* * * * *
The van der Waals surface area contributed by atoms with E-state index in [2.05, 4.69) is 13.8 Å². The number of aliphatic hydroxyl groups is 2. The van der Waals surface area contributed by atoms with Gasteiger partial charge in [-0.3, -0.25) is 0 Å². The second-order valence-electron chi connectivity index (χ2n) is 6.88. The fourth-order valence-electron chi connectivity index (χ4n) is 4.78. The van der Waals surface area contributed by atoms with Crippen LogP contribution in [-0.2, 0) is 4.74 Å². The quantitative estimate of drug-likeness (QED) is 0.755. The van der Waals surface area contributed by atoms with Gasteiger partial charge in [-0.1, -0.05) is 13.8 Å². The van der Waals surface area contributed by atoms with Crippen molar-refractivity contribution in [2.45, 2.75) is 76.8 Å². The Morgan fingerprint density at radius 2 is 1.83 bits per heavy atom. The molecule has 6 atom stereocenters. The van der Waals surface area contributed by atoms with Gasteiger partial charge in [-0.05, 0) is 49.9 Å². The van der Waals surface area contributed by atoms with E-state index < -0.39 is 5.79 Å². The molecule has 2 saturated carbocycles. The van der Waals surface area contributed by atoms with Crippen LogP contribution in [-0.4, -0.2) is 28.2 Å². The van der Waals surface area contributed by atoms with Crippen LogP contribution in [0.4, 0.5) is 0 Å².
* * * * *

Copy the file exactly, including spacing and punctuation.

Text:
The van der Waals surface area contributed by atoms with E-state index in [2.05, 4.69) is 13.8 Å². The number of aliphatic hydroxyl groups is 2. The van der Waals surface area contributed by atoms with Gasteiger partial charge in [-0.3, -0.25) is 0 Å². The second-order valence-electron chi connectivity index (χ2n) is 6.88. The fourth-order valence-electron chi connectivity index (χ4n) is 4.78. The van der Waals surface area contributed by atoms with Crippen LogP contribution in [-0.2, 0) is 4.74 Å². The quantitative estimate of drug-likeness (QED) is 0.755. The van der Waals surface area contributed by atoms with Gasteiger partial charge in [-0.1, -0.05) is 13.8 Å². The van der Waals surface area contributed by atoms with Crippen molar-refractivity contribution in [2.45, 2.75) is 76.8 Å². The Morgan fingerprint density at radius 2 is 1.83 bits per heavy atom. The molecule has 6 atom stereocenters. The van der Waals surface area contributed by atoms with Gasteiger partial charge in [-0.05, 0) is 49.9 Å². The van der Waals surface area contributed by atoms with E-state index < -0.39 is 5.79 Å². The molecule has 2 saturated carbocycles. The van der Waals surface area contributed by atoms with Crippen LogP contribution in [-0.4, -0.2) is 28.2 Å². The van der Waals surface area contributed by atoms with Crippen LogP contribution in [0.4, 0.5) is 0 Å².